Whispering palm trees, booming Atlantic surf, reliable sunshine ... no wonder Brian Jackman can't wait to return to the Cornwall he adores

Growing up in suburban Surrey after the war, I knew there was a wilder world out there beyond the surrounding sea of rooftops. A world where palm trees whispered in the breeze and basking sharks cruised beneath the cliffs in waters bluer than the Caribbean.

This I had discovered because my father worked for the Southern Railway. Every year, he was given privilege tickets that allowed him to take us on holiday anywhere in Britain at no expense. So, while my childhood friends spent their summers at easy-to-reach South Coast resorts such as Bognor and Littlehampton — this was long before the advent of package tours and cheap flights, when the Mediterranean was still a rich man's playground — we travelled by steam train to Britain's own Cote d'Azur: Cornwall.

The highlight of my year was the day we set off for our family hols from London's Paddington station on the flagship service of GWR (God's Wonderful Railway, to its aficionados), the six-hour Cornish Riviera Express to Penzance. In the golden age of steam its elegant chocolate-and-cream carriages were hauled by King Class and Castle Class locomotives, painted a glossy Brunswick Green and gleaming with polished brass. Since my father was a railwayman, he would speak to the driver and I would be allowed on the footplate for a few precious moments as the fireman shovelled coal into the engine's blazing maw.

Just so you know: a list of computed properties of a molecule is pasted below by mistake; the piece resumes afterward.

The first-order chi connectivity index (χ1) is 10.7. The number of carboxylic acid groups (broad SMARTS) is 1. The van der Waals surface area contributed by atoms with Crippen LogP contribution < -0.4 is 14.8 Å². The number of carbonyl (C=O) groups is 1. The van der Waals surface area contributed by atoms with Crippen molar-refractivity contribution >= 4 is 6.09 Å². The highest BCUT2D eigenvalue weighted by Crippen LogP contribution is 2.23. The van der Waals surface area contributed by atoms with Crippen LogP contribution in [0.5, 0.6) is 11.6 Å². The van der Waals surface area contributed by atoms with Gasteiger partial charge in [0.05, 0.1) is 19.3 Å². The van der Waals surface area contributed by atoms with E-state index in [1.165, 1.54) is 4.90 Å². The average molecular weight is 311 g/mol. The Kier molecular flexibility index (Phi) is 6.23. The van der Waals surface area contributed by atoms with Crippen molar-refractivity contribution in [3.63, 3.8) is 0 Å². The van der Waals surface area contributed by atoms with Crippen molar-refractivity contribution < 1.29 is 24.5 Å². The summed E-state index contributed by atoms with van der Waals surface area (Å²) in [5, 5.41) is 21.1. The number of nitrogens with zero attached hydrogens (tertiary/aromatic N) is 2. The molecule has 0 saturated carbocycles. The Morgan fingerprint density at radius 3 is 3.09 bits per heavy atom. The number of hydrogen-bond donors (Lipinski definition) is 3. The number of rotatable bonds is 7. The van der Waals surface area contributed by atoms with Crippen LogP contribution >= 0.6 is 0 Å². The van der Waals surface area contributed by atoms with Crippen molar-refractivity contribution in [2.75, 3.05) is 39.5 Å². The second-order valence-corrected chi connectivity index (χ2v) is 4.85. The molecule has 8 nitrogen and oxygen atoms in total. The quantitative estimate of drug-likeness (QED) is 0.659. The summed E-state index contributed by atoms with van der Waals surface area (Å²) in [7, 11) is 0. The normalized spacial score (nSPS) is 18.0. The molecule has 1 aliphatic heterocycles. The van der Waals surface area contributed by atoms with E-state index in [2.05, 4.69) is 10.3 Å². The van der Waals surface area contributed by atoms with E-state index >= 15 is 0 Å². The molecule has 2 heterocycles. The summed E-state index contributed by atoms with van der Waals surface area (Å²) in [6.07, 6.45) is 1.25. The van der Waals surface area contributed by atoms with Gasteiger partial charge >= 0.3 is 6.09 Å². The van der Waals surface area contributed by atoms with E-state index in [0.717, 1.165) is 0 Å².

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Afterwards, standing in the corridor, nose glued to the window, I waited for the longed-for moment when the first glimpse of the sea appeared at Dawlish, framed by the red cliffs of South Devon. Then, as the train raced on to Plymouth and beyond, my mother would open our picnic lunch. Chicken sandwiches — such a treat in post-war Britain, when the only other time we ever ate chicken was on Christmas Day.